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How to show that this equation:

$$x^2+y^2=z^5+z$$

Has infinitely many relatively prime integral solutions

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2 Answers 2

up vote 8 down vote accepted

The number $z^4+1$ is a sum of two relatively prime squares. Let $z$ be the sum of two relatively prime squares. Then the product $(z^4+1)z$ is a sum of two squares, by the Brahmagupta identity $$(s^2+t^2)(u^2+v^2)=(su\pm tv)^2+(sv\mp tu)^2.$$

Now we take care of the relatively prime part. Suppose that $m$ has a representation as a sum of two squares, but no primitive representation. Then $m$ is divisible by $4$ or by some prime of the form $4k+3$. In our case, primes of the form $4k+3$ are irrelevant. And if $z$ is a sum of two relatively prime squares, then $(z^4+1)z$ cannot be divisible by $4$.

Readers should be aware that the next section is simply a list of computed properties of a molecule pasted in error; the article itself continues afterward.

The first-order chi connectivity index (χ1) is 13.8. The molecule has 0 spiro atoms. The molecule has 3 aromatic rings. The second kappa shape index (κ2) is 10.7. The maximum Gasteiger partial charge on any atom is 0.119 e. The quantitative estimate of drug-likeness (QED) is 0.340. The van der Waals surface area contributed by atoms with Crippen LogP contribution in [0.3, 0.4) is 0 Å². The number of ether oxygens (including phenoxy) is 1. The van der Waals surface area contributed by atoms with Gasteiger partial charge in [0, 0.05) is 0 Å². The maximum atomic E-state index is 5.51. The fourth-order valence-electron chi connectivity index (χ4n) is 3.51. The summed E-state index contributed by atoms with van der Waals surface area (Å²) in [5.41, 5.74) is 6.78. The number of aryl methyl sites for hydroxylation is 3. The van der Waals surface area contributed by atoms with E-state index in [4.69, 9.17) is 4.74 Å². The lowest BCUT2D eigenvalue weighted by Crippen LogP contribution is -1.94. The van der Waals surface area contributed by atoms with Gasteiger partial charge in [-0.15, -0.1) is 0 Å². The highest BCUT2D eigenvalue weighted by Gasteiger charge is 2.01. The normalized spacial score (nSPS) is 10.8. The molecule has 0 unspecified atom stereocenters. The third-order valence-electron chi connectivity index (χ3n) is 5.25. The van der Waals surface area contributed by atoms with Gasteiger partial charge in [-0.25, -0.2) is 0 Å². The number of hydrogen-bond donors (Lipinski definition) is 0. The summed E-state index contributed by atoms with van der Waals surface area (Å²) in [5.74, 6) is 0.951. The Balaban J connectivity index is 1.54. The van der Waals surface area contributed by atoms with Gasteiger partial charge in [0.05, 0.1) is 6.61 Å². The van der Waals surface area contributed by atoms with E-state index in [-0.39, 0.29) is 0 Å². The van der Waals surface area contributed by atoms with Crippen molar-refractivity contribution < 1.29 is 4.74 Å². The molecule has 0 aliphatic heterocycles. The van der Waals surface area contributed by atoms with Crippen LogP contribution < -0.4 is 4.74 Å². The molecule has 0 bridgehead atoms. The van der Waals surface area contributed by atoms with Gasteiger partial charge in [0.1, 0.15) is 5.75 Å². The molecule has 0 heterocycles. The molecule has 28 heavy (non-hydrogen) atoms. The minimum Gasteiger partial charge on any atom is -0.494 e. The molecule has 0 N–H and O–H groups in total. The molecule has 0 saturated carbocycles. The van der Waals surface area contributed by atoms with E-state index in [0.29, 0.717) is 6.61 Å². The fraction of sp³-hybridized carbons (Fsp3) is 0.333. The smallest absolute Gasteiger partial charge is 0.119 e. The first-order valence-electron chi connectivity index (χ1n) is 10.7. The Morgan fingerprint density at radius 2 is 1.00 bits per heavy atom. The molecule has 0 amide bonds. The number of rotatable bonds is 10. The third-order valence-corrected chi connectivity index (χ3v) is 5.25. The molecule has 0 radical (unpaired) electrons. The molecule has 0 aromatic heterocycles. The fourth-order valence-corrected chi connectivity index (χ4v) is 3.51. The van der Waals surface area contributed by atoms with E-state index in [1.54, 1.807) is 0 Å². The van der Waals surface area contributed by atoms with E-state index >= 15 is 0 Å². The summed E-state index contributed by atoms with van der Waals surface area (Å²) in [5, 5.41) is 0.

So pick for example $z$ a power of $5$, or a prime of the form $4k+1$.

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It is necessary to write down the formula!

In the equation:

$X^2+Y^2=Z^5+Z$

I think this formula should be written in a more general form:

$Z=a^2+b^2$

$X=a(a^2+b^2)^2+b$

$Y=b(a^2+b^2)^2-a$

And yet another formula:

$Z=\frac{a^2+b^2}{2}$

$X=\frac{(a-b)(a^2+b^2)^2-4(a+b)}{8}$

$Y=\frac{(a+b)(a^2+b^2)^2+4(a-b)}{8}$

$a,b$ - arbitrary integers.

Solutions can be written as follows:

$Z=\frac{(a^2+b^2)^2}{2}$

$X=\frac{((a^2+b^2)^4+4)a^2+2((a^2+b^2)^4-4)ab-((a^2+b^2)^4+4)b^2}{8}$

$Y=\frac{((a^2+b^2)^4-4)a^2-2((a^2+b^2)^4+4)ab-((a^2+b^2)^4-4)b^2}{8}$

where $a,b$ - any integers asked us.

Well, a simple solution:

$Z=(a^2+b^2)^2$

$X=a^2+2(a^2+b^2)^4ab-b^2$

$Y=(a^2+b^2)^4a^2-2ab-(a^2+b^2)^4b^2$

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